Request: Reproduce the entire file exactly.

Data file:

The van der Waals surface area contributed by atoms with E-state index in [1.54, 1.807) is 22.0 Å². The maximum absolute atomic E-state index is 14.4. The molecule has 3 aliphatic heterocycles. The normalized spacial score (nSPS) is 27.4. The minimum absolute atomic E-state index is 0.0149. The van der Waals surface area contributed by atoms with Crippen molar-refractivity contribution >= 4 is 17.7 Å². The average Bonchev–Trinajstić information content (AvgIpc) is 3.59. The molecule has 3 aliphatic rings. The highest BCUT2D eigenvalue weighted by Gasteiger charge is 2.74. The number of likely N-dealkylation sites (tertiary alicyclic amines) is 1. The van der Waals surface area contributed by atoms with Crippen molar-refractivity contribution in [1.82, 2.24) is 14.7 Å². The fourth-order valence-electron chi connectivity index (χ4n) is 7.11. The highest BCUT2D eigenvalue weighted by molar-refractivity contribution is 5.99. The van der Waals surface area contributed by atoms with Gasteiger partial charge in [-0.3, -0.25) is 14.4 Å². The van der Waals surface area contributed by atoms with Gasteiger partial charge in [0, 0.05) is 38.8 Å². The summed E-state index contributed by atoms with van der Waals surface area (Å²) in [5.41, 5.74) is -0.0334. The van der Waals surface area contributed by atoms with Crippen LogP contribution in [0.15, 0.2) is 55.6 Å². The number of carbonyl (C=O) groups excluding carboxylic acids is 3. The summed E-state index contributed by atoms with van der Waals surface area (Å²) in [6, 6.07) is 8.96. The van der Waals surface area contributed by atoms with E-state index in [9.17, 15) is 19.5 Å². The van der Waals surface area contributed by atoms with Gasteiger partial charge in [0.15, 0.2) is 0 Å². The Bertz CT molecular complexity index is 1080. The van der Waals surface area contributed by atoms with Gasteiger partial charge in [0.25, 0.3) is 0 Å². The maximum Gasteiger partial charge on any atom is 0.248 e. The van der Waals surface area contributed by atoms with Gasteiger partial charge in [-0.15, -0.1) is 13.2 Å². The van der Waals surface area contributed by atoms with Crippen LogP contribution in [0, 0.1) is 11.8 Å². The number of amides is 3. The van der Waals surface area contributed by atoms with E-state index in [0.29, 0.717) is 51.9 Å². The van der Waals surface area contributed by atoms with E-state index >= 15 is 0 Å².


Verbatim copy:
The van der Waals surface area contributed by atoms with E-state index in [1.54, 1.807) is 22.0 Å². The maximum absolute atomic E-state index is 14.4. The molecule has 3 aliphatic heterocycles. The normalized spacial score (nSPS) is 27.4. The minimum absolute atomic E-state index is 0.0149. The van der Waals surface area contributed by atoms with Crippen molar-refractivity contribution >= 4 is 17.7 Å². The average Bonchev–Trinajstić information content (AvgIpc) is 3.59. The molecule has 3 aliphatic rings. The highest BCUT2D eigenvalue weighted by Gasteiger charge is 2.74. The number of likely N-dealkylation sites (tertiary alicyclic amines) is 1. The van der Waals surface area contributed by atoms with Crippen molar-refractivity contribution in [1.82, 2.24) is 14.7 Å². The fourth-order valence-electron chi connectivity index (χ4n) is 7.11. The highest BCUT2D eigenvalue weighted by molar-refractivity contribution is 5.99. The van der Waals surface area contributed by atoms with Gasteiger partial charge in [-0.3, -0.25) is 14.4 Å². The van der Waals surface area contributed by atoms with Gasteiger partial charge in [0, 0.05) is 38.8 Å². The summed E-state index contributed by atoms with van der Waals surface area (Å²) in [5.41, 5.74) is -0.0334. The van der Waals surface area contributed by atoms with Crippen LogP contribution in [0.15, 0.2) is 55.6 Å². The number of carbonyl (C=O) groups excluding carboxylic acids is 3. The summed E-state index contributed by atoms with van der Waals surface area (Å²) in [6, 6.07) is 8.96. The van der Waals surface area contributed by atoms with E-state index in [9.17, 15) is 19.5 Å². The van der Waals surface area contributed by atoms with Gasteiger partial charge in [0.15, 0.2) is 0 Å². The Bertz CT molecular complexity index is 1080. The van der Waals surface area contributed by atoms with Gasteiger partial charge in [0.25, 0.3) is 0 Å². The maximum Gasteiger partial charge on any atom is 0.248 e. The van der Waals surface area contributed by atoms with Gasteiger partial charge in [-0.15, -0.1) is 13.2 Å². The van der Waals surface area contributed by atoms with Crippen LogP contribution in [0, 0.1) is 11.8 Å². The number of amides is 3. The van der Waals surface area contributed by atoms with E-state index in [0.29, 0.717) is 51.9 Å². The van der Waals surface area contributed by atoms with E-state index >= 15 is 0 Å².